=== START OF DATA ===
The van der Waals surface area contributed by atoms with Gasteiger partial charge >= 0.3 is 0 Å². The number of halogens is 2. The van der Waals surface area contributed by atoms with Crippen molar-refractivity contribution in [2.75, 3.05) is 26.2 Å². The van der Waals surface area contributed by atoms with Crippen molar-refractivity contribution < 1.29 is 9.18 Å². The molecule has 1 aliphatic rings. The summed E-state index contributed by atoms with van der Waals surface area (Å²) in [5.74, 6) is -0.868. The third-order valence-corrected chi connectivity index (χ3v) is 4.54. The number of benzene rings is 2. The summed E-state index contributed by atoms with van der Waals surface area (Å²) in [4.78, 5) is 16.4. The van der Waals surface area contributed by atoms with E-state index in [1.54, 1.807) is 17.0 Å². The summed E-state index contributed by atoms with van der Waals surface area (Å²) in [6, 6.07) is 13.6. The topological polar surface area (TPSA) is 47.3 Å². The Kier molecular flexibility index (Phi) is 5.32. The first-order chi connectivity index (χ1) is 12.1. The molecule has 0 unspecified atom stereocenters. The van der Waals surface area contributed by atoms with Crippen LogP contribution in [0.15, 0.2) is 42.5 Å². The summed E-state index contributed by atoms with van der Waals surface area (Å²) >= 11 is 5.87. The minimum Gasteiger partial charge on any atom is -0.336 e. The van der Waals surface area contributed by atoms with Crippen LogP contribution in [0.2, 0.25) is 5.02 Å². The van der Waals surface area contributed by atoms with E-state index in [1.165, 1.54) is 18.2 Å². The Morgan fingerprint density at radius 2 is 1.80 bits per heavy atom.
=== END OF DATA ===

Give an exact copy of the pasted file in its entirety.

The van der Waals surface area contributed by atoms with Gasteiger partial charge >= 0.3 is 0 Å². The number of halogens is 2. The van der Waals surface area contributed by atoms with Crippen molar-refractivity contribution in [2.75, 3.05) is 26.2 Å². The van der Waals surface area contributed by atoms with Crippen molar-refractivity contribution < 1.29 is 9.18 Å². The molecule has 1 aliphatic rings. The summed E-state index contributed by atoms with van der Waals surface area (Å²) in [5.74, 6) is -0.868. The third-order valence-corrected chi connectivity index (χ3v) is 4.54. The number of benzene rings is 2. The summed E-state index contributed by atoms with van der Waals surface area (Å²) in [4.78, 5) is 16.4. The van der Waals surface area contributed by atoms with E-state index in [1.54, 1.807) is 17.0 Å². The summed E-state index contributed by atoms with van der Waals surface area (Å²) in [6, 6.07) is 13.6. The topological polar surface area (TPSA) is 47.3 Å². The Kier molecular flexibility index (Phi) is 5.32. The first-order chi connectivity index (χ1) is 12.1. The molecule has 0 unspecified atom stereocenters. The van der Waals surface area contributed by atoms with Crippen LogP contribution in [0.15, 0.2) is 42.5 Å². The summed E-state index contributed by atoms with van der Waals surface area (Å²) >= 11 is 5.87. The minimum Gasteiger partial charge on any atom is -0.336 e. The van der Waals surface area contributed by atoms with Crippen LogP contribution in [0.2, 0.25) is 5.02 Å². The van der Waals surface area contributed by atoms with E-state index in [1.165, 1.54) is 18.2 Å². The Morgan fingerprint density at radius 2 is 1.80 bits per heavy atom.